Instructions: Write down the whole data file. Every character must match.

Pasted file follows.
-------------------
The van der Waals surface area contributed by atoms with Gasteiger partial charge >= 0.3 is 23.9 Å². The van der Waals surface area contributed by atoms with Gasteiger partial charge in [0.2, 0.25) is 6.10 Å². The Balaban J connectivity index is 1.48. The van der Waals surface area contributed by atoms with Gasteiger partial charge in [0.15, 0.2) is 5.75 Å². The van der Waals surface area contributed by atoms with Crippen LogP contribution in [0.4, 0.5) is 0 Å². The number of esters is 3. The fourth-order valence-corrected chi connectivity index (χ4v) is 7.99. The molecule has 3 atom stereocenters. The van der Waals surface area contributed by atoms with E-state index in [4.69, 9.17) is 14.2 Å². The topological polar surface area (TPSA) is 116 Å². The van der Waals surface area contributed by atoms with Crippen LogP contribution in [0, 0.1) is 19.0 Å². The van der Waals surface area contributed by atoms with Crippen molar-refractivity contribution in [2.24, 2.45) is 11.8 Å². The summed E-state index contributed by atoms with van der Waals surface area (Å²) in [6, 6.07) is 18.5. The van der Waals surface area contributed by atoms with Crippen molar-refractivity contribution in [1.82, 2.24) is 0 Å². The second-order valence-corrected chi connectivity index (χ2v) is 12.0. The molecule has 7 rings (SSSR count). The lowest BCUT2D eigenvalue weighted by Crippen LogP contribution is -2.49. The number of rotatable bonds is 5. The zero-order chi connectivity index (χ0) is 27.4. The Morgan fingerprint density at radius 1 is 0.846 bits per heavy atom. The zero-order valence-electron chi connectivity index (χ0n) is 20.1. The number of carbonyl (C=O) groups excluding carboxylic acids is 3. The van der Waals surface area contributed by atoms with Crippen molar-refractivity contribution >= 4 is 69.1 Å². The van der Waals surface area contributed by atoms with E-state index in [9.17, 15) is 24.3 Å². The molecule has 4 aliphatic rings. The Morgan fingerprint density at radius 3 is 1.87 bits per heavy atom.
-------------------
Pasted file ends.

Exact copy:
The van der Waals surface area contributed by atoms with Gasteiger partial charge >= 0.3 is 23.9 Å². The van der Waals surface area contributed by atoms with Gasteiger partial charge in [0.2, 0.25) is 6.10 Å². The Balaban J connectivity index is 1.48. The van der Waals surface area contributed by atoms with Gasteiger partial charge in [0.15, 0.2) is 5.75 Å². The van der Waals surface area contributed by atoms with Crippen LogP contribution in [0.4, 0.5) is 0 Å². The number of esters is 3. The fourth-order valence-corrected chi connectivity index (χ4v) is 7.99. The molecule has 3 atom stereocenters. The van der Waals surface area contributed by atoms with E-state index in [4.69, 9.17) is 14.2 Å². The topological polar surface area (TPSA) is 116 Å². The van der Waals surface area contributed by atoms with Crippen LogP contribution in [0, 0.1) is 19.0 Å². The van der Waals surface area contributed by atoms with Crippen molar-refractivity contribution in [2.24, 2.45) is 11.8 Å². The summed E-state index contributed by atoms with van der Waals surface area (Å²) in [6, 6.07) is 18.5. The van der Waals surface area contributed by atoms with Crippen molar-refractivity contribution in [1.82, 2.24) is 0 Å². The second-order valence-corrected chi connectivity index (χ2v) is 12.0. The molecule has 7 rings (SSSR count). The lowest BCUT2D eigenvalue weighted by Crippen LogP contribution is -2.49. The number of rotatable bonds is 5. The zero-order chi connectivity index (χ0) is 27.4. The Morgan fingerprint density at radius 1 is 0.846 bits per heavy atom. The zero-order valence-electron chi connectivity index (χ0n) is 20.1. The number of carbonyl (C=O) groups excluding carboxylic acids is 3. The van der Waals surface area contributed by atoms with Crippen molar-refractivity contribution >= 4 is 69.1 Å². The van der Waals surface area contributed by atoms with E-state index in [9.17, 15) is 24.3 Å². The molecule has 4 aliphatic rings. The Morgan fingerprint density at radius 3 is 1.87 bits per heavy atom.